Northbrook-based safety certification company UL (Underwriters Laboratories) has its certification mark on some 22 billion products around the world. It’s funded by fees manufacturers pay to have those products tested and certified. A facility at the company is working to keep potentially explosive environments safe. But you might be surprised how prevalent those environments can be – and the common things that might trigger a safety hazard.
Inside a neat, nondescript building on UL’s campus, the newly expanded hazardous locations testing and certification lab is open after extensive planning and construction.
“We’ve been working on this for about three years now. It took about that long to source the right equipment, plan out the safe operation, because this also becomes a hazardous location,” said Milan Dotlich, who heads up UL’s energy and power business for North America and Europe.
The new lab features a wide variety of fully automated tests, with one crucial goal. “We help prove that products will do one of two things: either prevent an explosion or they will not create an explosion,” Dotlich said.
And the kinds of products that could cause an explosion if they’re improperly built are about as common as they come.
“If I take my cellphone into a hazardous area, I want to make sure that it won’t have any sparking or arcing parts that could cause an explosion. In this new lab, we prove that out,” Dotlich said.
Lab manager Bill Hoffman demonstrated one of the facility’s explosion vessels. UL drills into a product it’s testing and runs flammable gas into it to make sure nothing leaks out.
“We set up the sample, close this vessel down, it’ll lock in, and once we get the right gas mixture, we’ll hit the spark plug and it’ll hopefully not ignite the gas – but if there is a failure, the gas will ignite and there will be a plume of flame that comes out from the sample,” Hoffman said.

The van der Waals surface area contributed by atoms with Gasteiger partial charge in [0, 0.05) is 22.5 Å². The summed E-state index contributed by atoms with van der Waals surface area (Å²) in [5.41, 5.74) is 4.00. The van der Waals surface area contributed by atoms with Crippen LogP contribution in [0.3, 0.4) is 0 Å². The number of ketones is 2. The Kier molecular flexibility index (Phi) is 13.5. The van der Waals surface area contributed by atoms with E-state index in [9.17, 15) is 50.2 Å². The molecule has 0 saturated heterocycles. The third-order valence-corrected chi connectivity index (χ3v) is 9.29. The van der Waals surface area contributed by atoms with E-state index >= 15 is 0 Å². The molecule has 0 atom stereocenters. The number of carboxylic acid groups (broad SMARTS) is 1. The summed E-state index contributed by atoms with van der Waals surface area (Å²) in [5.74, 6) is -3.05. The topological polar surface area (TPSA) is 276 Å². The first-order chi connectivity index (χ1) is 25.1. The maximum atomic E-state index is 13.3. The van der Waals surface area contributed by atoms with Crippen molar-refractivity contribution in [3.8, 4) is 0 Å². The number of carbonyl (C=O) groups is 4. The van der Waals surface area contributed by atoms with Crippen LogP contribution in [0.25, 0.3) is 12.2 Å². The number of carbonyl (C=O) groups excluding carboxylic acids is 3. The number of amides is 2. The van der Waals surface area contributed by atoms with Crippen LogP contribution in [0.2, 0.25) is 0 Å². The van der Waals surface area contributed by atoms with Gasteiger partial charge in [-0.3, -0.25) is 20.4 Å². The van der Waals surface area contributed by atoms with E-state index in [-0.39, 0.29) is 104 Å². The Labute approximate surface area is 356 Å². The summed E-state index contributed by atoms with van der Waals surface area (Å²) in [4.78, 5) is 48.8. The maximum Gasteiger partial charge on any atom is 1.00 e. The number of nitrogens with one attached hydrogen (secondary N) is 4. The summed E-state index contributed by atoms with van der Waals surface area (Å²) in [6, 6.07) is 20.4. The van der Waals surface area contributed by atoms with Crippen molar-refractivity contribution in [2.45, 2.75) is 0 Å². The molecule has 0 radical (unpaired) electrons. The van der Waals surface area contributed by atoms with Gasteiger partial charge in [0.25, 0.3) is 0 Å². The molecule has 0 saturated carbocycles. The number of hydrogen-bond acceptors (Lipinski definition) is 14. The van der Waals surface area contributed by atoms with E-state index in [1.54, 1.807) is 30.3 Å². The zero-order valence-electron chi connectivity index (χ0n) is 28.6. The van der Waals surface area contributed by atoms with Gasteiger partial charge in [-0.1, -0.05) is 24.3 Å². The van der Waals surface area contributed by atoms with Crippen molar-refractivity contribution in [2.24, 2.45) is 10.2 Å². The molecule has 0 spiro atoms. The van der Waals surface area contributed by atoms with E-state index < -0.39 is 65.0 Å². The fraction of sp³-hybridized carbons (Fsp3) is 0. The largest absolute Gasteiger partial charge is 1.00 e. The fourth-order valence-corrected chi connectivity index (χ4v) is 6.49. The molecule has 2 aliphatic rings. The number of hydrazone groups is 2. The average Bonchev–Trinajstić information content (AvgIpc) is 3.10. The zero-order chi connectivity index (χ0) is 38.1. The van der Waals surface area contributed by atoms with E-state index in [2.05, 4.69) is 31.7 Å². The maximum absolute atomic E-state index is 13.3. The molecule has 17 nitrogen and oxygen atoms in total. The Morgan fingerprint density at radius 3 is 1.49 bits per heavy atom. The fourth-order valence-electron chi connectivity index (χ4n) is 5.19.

The top of the explosion vessel features an ultra-high speed camera, allowing UL to see exactly where the product it’s testing failed.
UL says its hazardous locations facility is the largest of its kind in North America. And it’s not just working with the kinds of industries you might expect, like oil and gas. The work touches everything from food to pharmaceuticals to transportation.
Another application soon to be especially relevant in Illinois: marijuana and CBD production.
“We’ve seen so much development in the plant oil extraction industry including cannabis. There’s a lot of significant product development going on because that business is growing so quickly,” said Ken Boyce, principal engineer director at UL. “The estimates are $30 to $40 billion globally by the year 2021.”
Some plant oil extraction (think CBD oil) is done using flammable chemicals like butane or ethanol. Other methods involve applying extremely high pressure.
“They don’t necessarily use the same volatile compounds, but the chemicals that are used like CO2, they themselves can present some health hazards and the high pressure operation of those systems can cause significant injury hazards,” Boyce said.
At a different testing station, workers can measure the heat produced by things like a light fixture to establish where it’s safe to install.
“Say the temperature gets to 200 degrees Celsius,” Hoffman said. “The ignition temperature of grain dust is 185 degrees Celsius, so you don’t want to install that in that facility or it would cause an explosion.”
That’s right: dust can be flammable too. The UL facility features a huge chamber that tests for what’s called ingress protection (basically, can any dust get into this product and cause an explosion?). They’ll test everything from phones to ATM kiosks to flashlights.
“Once the test starts running, the talcum powder will cloud through the whole chamber and as the test runs over eight hours we’ll see if talc dust gets into the sample,” Hoffman said.
The new UL facility isn’t just a point of pride for the company. It’s also a way to help keep up with big changes, in old-school fields like energy production and newer ones like cannabis and CBD.
“A lot is happening in very rapid fashion, but we're there to help make sure it’s safe,” Boyce said.